We walk in silence along the marked trail under the thick plant cover, watching for a wing beat or a bird’s cry. Despite our concentration, Justin, who knows well HIS tropical forest, is always one step ahead of us. He stops and warns us of the presence of a female black finch (Melanospiza richardsoni), an endemic species of the island whose local name is ‘Moisson Pied-blanc’. He also gives us some explanation on the species. We stop at some feeding stations, where open coconuts have been placed to attract birds. Justin can imitate some bird calls, which attracts the attention of specimens of the species in question. Justin tells us that two weeks before our arrival, he was able to observe two boas moulting their skins. Besides this snake species, which is harmless as long as it does not feel threatened, there is no danger for hikers in the tropical forest of Saint Lucia. They must, however, remain alert and discreet as in any wild natural environment. The trail winds across the national Forestry Reserve of Millet and leads to an incredible view of the Roseau Dam. It is the largest in the Eastern Caribbean with 2 km length and a daily production capacity of 6.3 million gallons of water.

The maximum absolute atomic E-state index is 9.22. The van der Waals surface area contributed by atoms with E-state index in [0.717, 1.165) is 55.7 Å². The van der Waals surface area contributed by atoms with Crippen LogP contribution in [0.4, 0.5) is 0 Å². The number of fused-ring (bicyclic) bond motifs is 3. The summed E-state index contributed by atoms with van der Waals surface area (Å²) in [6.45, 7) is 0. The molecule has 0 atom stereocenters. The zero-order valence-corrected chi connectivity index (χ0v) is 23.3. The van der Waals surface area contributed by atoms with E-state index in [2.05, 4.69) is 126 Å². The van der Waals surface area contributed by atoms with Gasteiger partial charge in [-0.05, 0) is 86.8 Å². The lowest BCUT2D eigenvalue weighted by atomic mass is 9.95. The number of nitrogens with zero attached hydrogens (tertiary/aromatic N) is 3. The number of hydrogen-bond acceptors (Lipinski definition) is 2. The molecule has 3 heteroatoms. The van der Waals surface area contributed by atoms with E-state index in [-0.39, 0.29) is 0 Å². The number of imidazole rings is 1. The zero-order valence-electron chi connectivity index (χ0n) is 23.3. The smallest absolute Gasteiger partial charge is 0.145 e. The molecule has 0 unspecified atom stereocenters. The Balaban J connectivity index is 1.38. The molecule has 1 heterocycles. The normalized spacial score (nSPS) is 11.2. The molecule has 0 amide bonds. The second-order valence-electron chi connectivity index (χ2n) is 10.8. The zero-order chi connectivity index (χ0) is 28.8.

A reforestation programme under way